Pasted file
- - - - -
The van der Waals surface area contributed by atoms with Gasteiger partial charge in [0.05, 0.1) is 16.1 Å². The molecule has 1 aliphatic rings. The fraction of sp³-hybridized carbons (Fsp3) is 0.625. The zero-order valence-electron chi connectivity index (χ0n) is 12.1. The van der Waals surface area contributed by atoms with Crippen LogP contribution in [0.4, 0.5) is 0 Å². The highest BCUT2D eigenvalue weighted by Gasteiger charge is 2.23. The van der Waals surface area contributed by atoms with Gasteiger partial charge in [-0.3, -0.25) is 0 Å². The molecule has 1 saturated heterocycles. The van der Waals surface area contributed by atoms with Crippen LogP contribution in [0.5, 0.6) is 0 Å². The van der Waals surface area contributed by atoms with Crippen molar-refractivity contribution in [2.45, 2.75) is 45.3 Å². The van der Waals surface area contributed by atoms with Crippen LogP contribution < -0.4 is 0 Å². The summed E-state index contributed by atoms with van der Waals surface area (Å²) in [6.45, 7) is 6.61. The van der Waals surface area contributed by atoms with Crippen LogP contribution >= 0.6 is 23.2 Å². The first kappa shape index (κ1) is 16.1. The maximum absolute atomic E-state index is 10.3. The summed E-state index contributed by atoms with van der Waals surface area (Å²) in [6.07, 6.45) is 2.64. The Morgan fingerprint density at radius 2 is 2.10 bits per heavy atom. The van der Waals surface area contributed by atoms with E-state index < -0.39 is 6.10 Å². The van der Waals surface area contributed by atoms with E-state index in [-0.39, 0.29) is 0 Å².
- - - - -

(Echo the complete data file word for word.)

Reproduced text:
The van der Waals surface area contributed by atoms with Gasteiger partial charge in [0.05, 0.1) is 16.1 Å². The molecule has 1 aliphatic rings. The fraction of sp³-hybridized carbons (Fsp3) is 0.625. The zero-order valence-electron chi connectivity index (χ0n) is 12.1. The van der Waals surface area contributed by atoms with Crippen LogP contribution in [0.4, 0.5) is 0 Å². The highest BCUT2D eigenvalue weighted by Gasteiger charge is 2.23. The van der Waals surface area contributed by atoms with Gasteiger partial charge in [-0.3, -0.25) is 0 Å². The molecule has 1 saturated heterocycles. The van der Waals surface area contributed by atoms with Crippen LogP contribution in [0.5, 0.6) is 0 Å². The van der Waals surface area contributed by atoms with Crippen molar-refractivity contribution in [2.45, 2.75) is 45.3 Å². The van der Waals surface area contributed by atoms with Crippen LogP contribution < -0.4 is 0 Å². The summed E-state index contributed by atoms with van der Waals surface area (Å²) in [6.45, 7) is 6.61. The van der Waals surface area contributed by atoms with Crippen LogP contribution >= 0.6 is 23.2 Å². The first kappa shape index (κ1) is 16.1. The maximum absolute atomic E-state index is 10.3. The summed E-state index contributed by atoms with van der Waals surface area (Å²) in [6.07, 6.45) is 2.64. The Morgan fingerprint density at radius 2 is 2.10 bits per heavy atom. The van der Waals surface area contributed by atoms with E-state index < -0.39 is 6.10 Å². The van der Waals surface area contributed by atoms with E-state index in [-0.39, 0.29) is 0 Å².